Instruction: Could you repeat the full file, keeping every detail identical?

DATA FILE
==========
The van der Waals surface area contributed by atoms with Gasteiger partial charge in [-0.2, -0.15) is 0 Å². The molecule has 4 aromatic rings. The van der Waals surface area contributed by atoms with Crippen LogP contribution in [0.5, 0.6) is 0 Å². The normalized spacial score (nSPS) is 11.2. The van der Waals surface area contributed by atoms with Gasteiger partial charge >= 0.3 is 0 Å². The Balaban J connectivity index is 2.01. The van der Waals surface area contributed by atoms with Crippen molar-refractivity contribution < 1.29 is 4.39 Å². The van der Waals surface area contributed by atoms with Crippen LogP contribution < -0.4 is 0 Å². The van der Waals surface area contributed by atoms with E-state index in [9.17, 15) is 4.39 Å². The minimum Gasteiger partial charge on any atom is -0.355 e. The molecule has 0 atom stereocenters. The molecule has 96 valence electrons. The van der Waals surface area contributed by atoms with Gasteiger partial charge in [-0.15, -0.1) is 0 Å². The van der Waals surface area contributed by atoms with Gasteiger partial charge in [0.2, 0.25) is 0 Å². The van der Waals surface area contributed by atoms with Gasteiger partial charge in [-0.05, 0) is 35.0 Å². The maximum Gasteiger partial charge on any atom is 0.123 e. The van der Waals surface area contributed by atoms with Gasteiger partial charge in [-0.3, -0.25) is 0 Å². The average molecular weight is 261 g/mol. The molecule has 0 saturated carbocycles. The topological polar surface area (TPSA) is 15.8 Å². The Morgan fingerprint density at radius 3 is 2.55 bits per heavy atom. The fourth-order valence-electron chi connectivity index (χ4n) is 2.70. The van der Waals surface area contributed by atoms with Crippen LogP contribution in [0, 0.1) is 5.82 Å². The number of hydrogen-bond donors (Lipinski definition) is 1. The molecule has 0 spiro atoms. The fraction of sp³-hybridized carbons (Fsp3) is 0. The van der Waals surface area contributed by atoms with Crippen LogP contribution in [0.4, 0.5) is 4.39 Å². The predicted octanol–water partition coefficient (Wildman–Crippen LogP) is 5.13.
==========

The van der Waals surface area contributed by atoms with Gasteiger partial charge in [-0.2, -0.15) is 0 Å². The molecule has 4 aromatic rings. The van der Waals surface area contributed by atoms with Crippen LogP contribution in [0.5, 0.6) is 0 Å². The normalized spacial score (nSPS) is 11.2. The van der Waals surface area contributed by atoms with Gasteiger partial charge >= 0.3 is 0 Å². The Balaban J connectivity index is 2.01. The van der Waals surface area contributed by atoms with Crippen molar-refractivity contribution < 1.29 is 4.39 Å². The van der Waals surface area contributed by atoms with Crippen LogP contribution < -0.4 is 0 Å². The van der Waals surface area contributed by atoms with E-state index in [9.17, 15) is 4.39 Å². The minimum Gasteiger partial charge on any atom is -0.355 e. The molecule has 0 atom stereocenters. The molecule has 96 valence electrons. The van der Waals surface area contributed by atoms with Gasteiger partial charge in [-0.15, -0.1) is 0 Å². The van der Waals surface area contributed by atoms with Gasteiger partial charge in [0.2, 0.25) is 0 Å². The van der Waals surface area contributed by atoms with Gasteiger partial charge in [-0.05, 0) is 35.0 Å². The maximum Gasteiger partial charge on any atom is 0.123 e. The van der Waals surface area contributed by atoms with Gasteiger partial charge in [-0.3, -0.25) is 0 Å². The average molecular weight is 261 g/mol. The molecule has 0 saturated carbocycles. The topological polar surface area (TPSA) is 15.8 Å². The Morgan fingerprint density at radius 3 is 2.55 bits per heavy atom. The fourth-order valence-electron chi connectivity index (χ4n) is 2.70. The van der Waals surface area contributed by atoms with Crippen LogP contribution in [0, 0.1) is 5.82 Å². The number of hydrogen-bond donors (Lipinski definition) is 1. The molecule has 0 spiro atoms. The fraction of sp³-hybridized carbons (Fsp3) is 0. The van der Waals surface area contributed by atoms with Crippen LogP contribution in [0.4, 0.5) is 4.39 Å². The predicted octanol–water partition coefficient (Wildman–Crippen LogP) is 5.13.